Last weekend, influencers and celebrities alike flocked to California for the first weekend of Coachella, as it returned for the first time since 2019. Despite Harry Styles, Billie Eilish, Megan Thee Stallion and Doja Cat performing, it wasn’t the music or fashion that made headlines on social media – it was TikTok exposing chaos at Revolve’s influencer event, Revolve Festival.
The invite-only mini music festival takes place the same weekend as Coachella and is an influencer’s paradise. Inside, there’s free food and drinks, gifting suites, carnival rides, endless Instagram-worthy backdrops and performances by Post Malone, Jack Harlow and Willow Smith.
So what went wrong? The only way in and out of Revolve Festival is by shuttle bus. Reports began emerging of attendees being stuck for up to five hours under the burning Californian sun waiting on buses – some which never arrived. Complaints emerged of no staff, no water, no shade, shoving, shouting and fighting with many unable to get into the festival at all. TikToker Averie Bishop waited over two hours, Kristi Howard didn’t get in after waiting five hours – she later noted she spent a thousands of dollars to attend.
My thoughts and experience at #revolvefestival
Creators didn’t waste any time making TikToks to share the grim reality of the festival. Maddie White, along with many others, revealed she was offered $2,000 in clothing credit and two VIP wristbands, in exchange for access to the festival. Lars Gummer posted a screenshot of his invitation, which came with the requirement to post two TikToks, two Instagrams posts and four Instagram Stories with five frames per Story. Kylie Larsen told her followers that the amount of content Revolve expected is the equivalent to $30,000 worth of work.
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In a statement to E! Online, the brand responded to the criticism on 19 April: “As the festival was reaching capacity late Saturday afternoon. Shuttle access to the venue was limited in order to remain in compliance with safety requirements causing longer wait times for entry and resulting in some guests not being able to attend the festival. The safety of our guests is of the utmost importance to us and we will always make that a priority. We sincerely apologize to all the guests who were impacted. We always strive to provide a great experience and we promise to do better.”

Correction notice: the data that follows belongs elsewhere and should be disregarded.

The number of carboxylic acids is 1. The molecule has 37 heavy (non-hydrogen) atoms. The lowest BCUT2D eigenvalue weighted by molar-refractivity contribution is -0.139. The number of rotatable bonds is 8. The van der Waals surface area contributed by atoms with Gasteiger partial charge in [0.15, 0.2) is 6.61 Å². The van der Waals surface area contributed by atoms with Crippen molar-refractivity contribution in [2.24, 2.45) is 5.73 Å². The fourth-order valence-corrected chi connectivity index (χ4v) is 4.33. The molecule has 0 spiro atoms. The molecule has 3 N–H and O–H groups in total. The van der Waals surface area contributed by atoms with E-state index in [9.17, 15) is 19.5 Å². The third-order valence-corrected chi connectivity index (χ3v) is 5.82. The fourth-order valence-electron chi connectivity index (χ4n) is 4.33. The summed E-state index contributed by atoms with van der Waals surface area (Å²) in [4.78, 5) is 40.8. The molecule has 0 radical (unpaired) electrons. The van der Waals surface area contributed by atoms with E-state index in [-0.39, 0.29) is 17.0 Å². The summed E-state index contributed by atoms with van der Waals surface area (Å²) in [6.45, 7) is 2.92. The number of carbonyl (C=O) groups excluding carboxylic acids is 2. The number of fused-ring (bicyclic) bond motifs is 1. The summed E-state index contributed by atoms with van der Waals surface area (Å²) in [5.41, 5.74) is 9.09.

While a few shuttle bus issues may not seem like much, the way news of Revolve Festival’s sloppy logistics spread like wildfire is thanks to TikTok’s unique ability to catapult content into viral success, and the brand subsequently lost control of the narrative. Comment sections for the brand’s own TikTok account along with anyone who attended with them, were littered with scathing comments comparing Revolve Festival to the infamous Fyre Festival.
It also points to a shifting culture in both the creator economy and the wider Coachella festival. TikTok saw massive success as a result of the pandemic, with creators offering less filtered, planned and structured content like what’s found on Instagram – the dominating platform in 2019.
According to TikTok trend forecaster Mandy Lee (Old Loser In Broooklyn), Coachella has now become a content farm – music comes second to “doing things for the internet.” In essence, it’s a content festival and Revolve has capitalised on that.
The brand has long been coveted by aspiring influencers for its extravagant trips but the volume of scathing reviews of its service over the first weekend of Coachella could be a turning point.
According to an October 2017 WWD report, “up to “70 percent of current overall sales at revolve.com are driven by an influencer,” and in 2018, the company went public, valuing itself at $1.2 billion with a vast, continuously growing customer base of Gen Z and Millenials – TikTok’s dominant demographic.
This reliance on content creators could have dire consequences if Revolve as an influencer marketing machine doesn’t take heed of how TikTok can make or break a brand launch or event, remember the Chanel advent calendar?
Picture credit: Leonie Hanne via Instagram